5 Lifestyle Changes to Make in the Age of COVID-19

Amina Saad

By Zaheer Shah for Minder

After coming on the Minder podcast/Instagram live session a week ago, I have been flooded with messages and questions about COVID-19. So the nice folks at Minder and I worked on an article for the community tab giving some clarity on a few things before the podcast comes out. We hope that this article brings you benefit and ease.

Living in the age of a pandemic is not easy. Worrying about the coronavirus can sometimes feel as hazardous as actually being infected by it. Predictably, under such circumstances, many will appear from the woodwork to offer various forms of snake oil to help reduce our likelihood of becoming infected.

I also want to emphasize that the cornerstones of our response to this pandemic remain the same: social distancing and prompt testing. I am aware that testing has been a challenge because of an insufficiency of test kits. I fear the delay in aggressive testing will have severe consequences for those most vulnerable in our society to this pandemic: the elderly and those with certain pre-existing conditions like diabetes, hypertension, and lung disease. Social distancing, too, in some circles appears to be controversial. One of the well-known Christian colleges in America has refused to practice social distancing and has chosen instead to continue operating the school as if we were not in the age of the pandemic driven by a virus that is transmitted via respiratory droplets from person-to-person. I fear that such a cavalier attitude too will have horrible consequences for those most vulnerable in our society. But have no fear, here are some tips for you:

5 Lifestyle Changes to Make in the Age of COVID-19:

1.) The first lifestyle change that I recommend is the use of a cool mist humidifier. I recommend that each of us have a cool mist humidifier by our bedside so that it blows an arc of mist over the air that we breathe all night long. The benefit of such humidity is that it moisturizes the membranes of the upper respiratory tract. And moist mucous membranes are a potent defense against the attachment of both viruses and bacteria to the upper airway. Recall, that in the vast majority of instances, the coronavirus responsible for Covid 19 initially attaches to the mucous membranes that line the nares and other parts of the upper respiratory tract. Dry mucous membranes are far more vulnerable to such an attachment. So a cool mist humidifier is a simple, low cost intervention that can play a significant role in the first line of defense against such viruses: moist mucous membranes.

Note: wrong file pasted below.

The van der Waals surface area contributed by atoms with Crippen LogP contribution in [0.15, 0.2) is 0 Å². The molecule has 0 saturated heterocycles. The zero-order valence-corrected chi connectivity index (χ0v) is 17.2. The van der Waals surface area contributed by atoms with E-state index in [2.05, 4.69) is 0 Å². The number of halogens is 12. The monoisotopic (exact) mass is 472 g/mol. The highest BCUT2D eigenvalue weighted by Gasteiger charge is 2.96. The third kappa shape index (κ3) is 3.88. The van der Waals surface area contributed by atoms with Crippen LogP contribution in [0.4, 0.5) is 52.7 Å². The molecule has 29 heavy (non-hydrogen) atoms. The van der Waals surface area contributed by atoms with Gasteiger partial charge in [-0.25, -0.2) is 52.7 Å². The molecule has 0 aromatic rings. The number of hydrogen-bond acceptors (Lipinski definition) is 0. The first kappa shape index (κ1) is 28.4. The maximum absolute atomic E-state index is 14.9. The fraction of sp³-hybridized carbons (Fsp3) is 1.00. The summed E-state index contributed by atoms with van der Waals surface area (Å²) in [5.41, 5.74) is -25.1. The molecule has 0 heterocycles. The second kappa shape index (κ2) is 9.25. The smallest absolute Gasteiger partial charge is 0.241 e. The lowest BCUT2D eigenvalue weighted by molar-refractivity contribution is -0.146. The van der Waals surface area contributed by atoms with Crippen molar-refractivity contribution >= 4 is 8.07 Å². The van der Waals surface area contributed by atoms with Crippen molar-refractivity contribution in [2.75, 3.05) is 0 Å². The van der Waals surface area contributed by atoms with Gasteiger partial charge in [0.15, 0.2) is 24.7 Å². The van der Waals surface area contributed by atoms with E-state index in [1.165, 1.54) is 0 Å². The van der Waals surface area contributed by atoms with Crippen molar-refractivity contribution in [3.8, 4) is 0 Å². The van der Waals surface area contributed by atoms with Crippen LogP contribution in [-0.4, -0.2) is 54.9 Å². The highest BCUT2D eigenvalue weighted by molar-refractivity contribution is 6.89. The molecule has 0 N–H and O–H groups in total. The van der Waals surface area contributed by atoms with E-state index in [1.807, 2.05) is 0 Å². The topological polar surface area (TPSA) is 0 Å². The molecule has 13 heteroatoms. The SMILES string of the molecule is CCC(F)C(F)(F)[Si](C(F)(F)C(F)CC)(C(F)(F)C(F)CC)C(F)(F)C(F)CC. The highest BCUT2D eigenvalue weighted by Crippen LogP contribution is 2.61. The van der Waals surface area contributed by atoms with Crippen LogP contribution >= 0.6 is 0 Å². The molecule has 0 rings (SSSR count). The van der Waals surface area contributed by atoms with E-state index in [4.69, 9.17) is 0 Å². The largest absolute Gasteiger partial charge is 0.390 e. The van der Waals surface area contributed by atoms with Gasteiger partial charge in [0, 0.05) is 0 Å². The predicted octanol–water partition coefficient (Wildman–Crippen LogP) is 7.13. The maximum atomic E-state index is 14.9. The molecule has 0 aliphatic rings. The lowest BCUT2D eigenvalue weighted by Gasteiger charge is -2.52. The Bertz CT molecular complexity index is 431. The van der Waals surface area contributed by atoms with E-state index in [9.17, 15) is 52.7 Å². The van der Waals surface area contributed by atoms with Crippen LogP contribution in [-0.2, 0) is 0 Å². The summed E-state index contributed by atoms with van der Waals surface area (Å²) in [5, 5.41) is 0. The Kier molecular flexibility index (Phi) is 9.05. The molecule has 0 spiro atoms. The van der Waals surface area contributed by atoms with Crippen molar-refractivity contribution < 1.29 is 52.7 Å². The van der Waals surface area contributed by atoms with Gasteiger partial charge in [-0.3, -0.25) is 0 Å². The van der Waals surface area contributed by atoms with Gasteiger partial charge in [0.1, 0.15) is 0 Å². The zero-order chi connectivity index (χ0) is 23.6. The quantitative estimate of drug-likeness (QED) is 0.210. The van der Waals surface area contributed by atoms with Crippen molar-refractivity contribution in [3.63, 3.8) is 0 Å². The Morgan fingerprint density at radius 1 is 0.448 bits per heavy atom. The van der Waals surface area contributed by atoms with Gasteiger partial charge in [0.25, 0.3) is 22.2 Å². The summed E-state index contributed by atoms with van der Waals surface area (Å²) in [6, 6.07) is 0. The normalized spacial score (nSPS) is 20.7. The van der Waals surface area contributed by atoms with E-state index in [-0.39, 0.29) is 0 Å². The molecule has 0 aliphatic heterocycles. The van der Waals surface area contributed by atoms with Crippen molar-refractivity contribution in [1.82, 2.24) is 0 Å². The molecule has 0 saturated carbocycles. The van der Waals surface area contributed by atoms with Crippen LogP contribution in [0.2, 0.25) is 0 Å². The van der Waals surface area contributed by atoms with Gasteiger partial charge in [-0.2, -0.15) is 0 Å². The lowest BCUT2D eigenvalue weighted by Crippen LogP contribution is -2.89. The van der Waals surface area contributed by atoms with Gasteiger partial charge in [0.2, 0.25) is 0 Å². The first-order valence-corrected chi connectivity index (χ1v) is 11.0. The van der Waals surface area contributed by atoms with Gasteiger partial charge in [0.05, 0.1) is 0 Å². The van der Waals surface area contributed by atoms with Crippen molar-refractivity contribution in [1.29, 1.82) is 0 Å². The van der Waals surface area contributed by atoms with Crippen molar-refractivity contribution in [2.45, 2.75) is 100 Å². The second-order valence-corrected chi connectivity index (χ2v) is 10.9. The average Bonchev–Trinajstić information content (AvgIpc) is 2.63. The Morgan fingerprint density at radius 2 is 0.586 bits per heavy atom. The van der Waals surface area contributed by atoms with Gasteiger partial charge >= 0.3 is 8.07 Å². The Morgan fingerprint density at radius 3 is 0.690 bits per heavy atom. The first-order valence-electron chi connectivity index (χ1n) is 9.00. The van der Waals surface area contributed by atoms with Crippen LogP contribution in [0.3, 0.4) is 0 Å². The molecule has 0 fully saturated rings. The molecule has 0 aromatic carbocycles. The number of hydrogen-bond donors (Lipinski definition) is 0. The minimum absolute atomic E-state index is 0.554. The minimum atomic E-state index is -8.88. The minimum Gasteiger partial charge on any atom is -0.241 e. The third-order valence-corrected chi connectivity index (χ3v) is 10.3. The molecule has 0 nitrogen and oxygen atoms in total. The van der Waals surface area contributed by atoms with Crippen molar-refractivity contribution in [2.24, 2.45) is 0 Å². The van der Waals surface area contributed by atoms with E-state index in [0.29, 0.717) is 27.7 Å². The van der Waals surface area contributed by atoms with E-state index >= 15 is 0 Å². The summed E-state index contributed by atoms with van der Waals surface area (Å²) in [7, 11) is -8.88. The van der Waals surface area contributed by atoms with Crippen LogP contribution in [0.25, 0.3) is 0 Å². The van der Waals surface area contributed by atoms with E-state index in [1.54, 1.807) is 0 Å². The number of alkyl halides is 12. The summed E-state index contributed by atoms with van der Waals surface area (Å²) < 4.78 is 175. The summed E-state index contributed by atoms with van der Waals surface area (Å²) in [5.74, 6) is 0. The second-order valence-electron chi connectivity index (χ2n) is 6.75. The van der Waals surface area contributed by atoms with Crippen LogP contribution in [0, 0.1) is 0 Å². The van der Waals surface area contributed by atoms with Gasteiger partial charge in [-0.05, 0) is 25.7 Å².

2.) Long, hot, steamy showers every morning. Let the steam percolate up into the nares and the upper airway. Allow it to free bundles of mucus that may have trapped bacteria and viruses from the previous day and overnight and then take a small amount of warm water and inhale it into each nare and while holding the other nare closed, blow it right back out. Such nasal hygiene after a steamy shower can be a simple, mechanical method to expel extra mucus as well as any attached virus and bacteria out of the upper respiratory tract.

3.) Understand the term aspiration. Aspiration is when you breathe foreign objects into your airways. Normally, when we swallow our orals accretions, or for that matter, food, there is a controlled swallowing reflex that ensures that the secretions and/or food particles entered directly into the esophagus and on the way down to the stomach. However, for a variety of reasons, on occasion, secretions or food particles can inadvertently enter the “wrong tube”, otherwise known as the trachea and thereby allow access to our lower respiratory tract. The virus responsible for Covid 19 has a manifest purpose of attempting to get into the lower respiratory tract. The principal method by which it attempts to do so relies on the likelihood of aspiration by its human host. So now that we understand what aspiration is and why this virus needs it’s human host to experience aspiration, the lifestyle change that I recommend is to avoid the use of sedatives. Sedatives can include opioids, benzodiazepines, and even antihistamines. Why? Because sedatives increase the likelihood of an impaired swallowing reflex which can result in a higher incidence of aspiration.

4.) I recommend (since testing for Covid 19 has been problematic in most parts of the country), is the use of multiple pillows or a recliner to keep the head at about 45° if you are experiencing significant post nasal drip. Such recumbency may reduce the likelihood of inadvertent aspiration and as we know, it’s such aspiration that in most cases results in the more serious form of Covid 19.

5.) Understanding the medical term known as the marginal pool. Just like our military has an active component as well as a reserve component, our immune system also has an active component that resides within our bloodstream and a reserve component known as the marginal pool that resides in our lymphatic system. During the age of a pandemic, our immune system must be optimized. Regular, vigorous exercise is a simple way to activate the marginal pool and push the reserve immune system out of the lymphatics and into our bloodstream where it can boost the overall immune function.

So in summary, the FIVE lifestyle changes to make in the age of Covid 19 are:

(1) Cool Mist Humidifier

(2) Steamy Shower and nasal irrigation

(3) Avoid unnecessary sedatives

(4) Sleep with multiple pillows or in a recliner ( when suffering significant post nasal drip)

(5) Daily, vigorous exercise

Best of luck and stay safe!

Zaheer A. Shah, MD (@the gutsymd).

Board Certified, Internal Medicine

Disclaimer: These lifestyle changes will not prevent COVID-19 and are meant only as ways to better your health and current living conditions.